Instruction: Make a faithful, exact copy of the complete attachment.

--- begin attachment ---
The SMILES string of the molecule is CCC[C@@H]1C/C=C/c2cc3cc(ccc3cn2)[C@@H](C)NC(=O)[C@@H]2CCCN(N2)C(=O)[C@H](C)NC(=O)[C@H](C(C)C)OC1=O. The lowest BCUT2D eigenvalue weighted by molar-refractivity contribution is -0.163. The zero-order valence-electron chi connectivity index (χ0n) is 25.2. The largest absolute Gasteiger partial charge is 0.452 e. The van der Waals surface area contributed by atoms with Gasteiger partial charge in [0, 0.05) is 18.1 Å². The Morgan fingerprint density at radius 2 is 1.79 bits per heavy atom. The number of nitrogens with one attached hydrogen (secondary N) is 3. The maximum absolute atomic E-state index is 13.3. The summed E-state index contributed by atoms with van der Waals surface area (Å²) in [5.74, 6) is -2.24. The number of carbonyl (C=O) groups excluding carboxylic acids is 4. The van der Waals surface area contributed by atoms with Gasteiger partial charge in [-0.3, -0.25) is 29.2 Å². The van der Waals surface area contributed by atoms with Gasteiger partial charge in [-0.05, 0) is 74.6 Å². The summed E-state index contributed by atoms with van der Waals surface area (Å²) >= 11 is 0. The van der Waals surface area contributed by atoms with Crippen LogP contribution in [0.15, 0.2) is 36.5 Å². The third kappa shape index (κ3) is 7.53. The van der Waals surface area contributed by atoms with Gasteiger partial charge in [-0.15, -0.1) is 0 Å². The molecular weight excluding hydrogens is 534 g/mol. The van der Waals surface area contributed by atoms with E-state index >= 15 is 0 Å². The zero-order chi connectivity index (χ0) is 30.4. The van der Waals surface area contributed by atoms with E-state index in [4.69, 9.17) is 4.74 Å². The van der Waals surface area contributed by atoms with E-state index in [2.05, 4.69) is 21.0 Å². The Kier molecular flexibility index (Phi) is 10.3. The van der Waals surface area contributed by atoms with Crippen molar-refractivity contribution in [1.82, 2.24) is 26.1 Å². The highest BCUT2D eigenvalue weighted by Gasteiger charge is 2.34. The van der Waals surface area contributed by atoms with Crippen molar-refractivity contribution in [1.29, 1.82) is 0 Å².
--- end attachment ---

The SMILES string of the molecule is CCC[C@@H]1C/C=C/c2cc3cc(ccc3cn2)[C@@H](C)NC(=O)[C@@H]2CCCN(N2)C(=O)[C@H](C)NC(=O)[C@H](C(C)C)OC1=O. The lowest BCUT2D eigenvalue weighted by molar-refractivity contribution is -0.163. The zero-order valence-electron chi connectivity index (χ0n) is 25.2. The largest absolute Gasteiger partial charge is 0.452 e. The van der Waals surface area contributed by atoms with Gasteiger partial charge in [0, 0.05) is 18.1 Å². The Morgan fingerprint density at radius 2 is 1.79 bits per heavy atom. The number of nitrogens with one attached hydrogen (secondary N) is 3. The maximum absolute atomic E-state index is 13.3. The summed E-state index contributed by atoms with van der Waals surface area (Å²) in [5.74, 6) is -2.24. The number of carbonyl (C=O) groups excluding carboxylic acids is 4. The van der Waals surface area contributed by atoms with Gasteiger partial charge in [-0.3, -0.25) is 29.2 Å². The van der Waals surface area contributed by atoms with Gasteiger partial charge in [-0.05, 0) is 74.6 Å². The summed E-state index contributed by atoms with van der Waals surface area (Å²) >= 11 is 0. The van der Waals surface area contributed by atoms with Crippen LogP contribution in [0.15, 0.2) is 36.5 Å². The third kappa shape index (κ3) is 7.53. The van der Waals surface area contributed by atoms with Gasteiger partial charge in [-0.15, -0.1) is 0 Å². The molecular weight excluding hydrogens is 534 g/mol. The van der Waals surface area contributed by atoms with E-state index >= 15 is 0 Å². The zero-order chi connectivity index (χ0) is 30.4. The van der Waals surface area contributed by atoms with E-state index in [4.69, 9.17) is 4.74 Å². The van der Waals surface area contributed by atoms with E-state index in [2.05, 4.69) is 21.0 Å². The Kier molecular flexibility index (Phi) is 10.3. The van der Waals surface area contributed by atoms with Crippen molar-refractivity contribution in [1.82, 2.24) is 26.1 Å². The highest BCUT2D eigenvalue weighted by Gasteiger charge is 2.34. The van der Waals surface area contributed by atoms with Crippen molar-refractivity contribution in [1.29, 1.82) is 0 Å².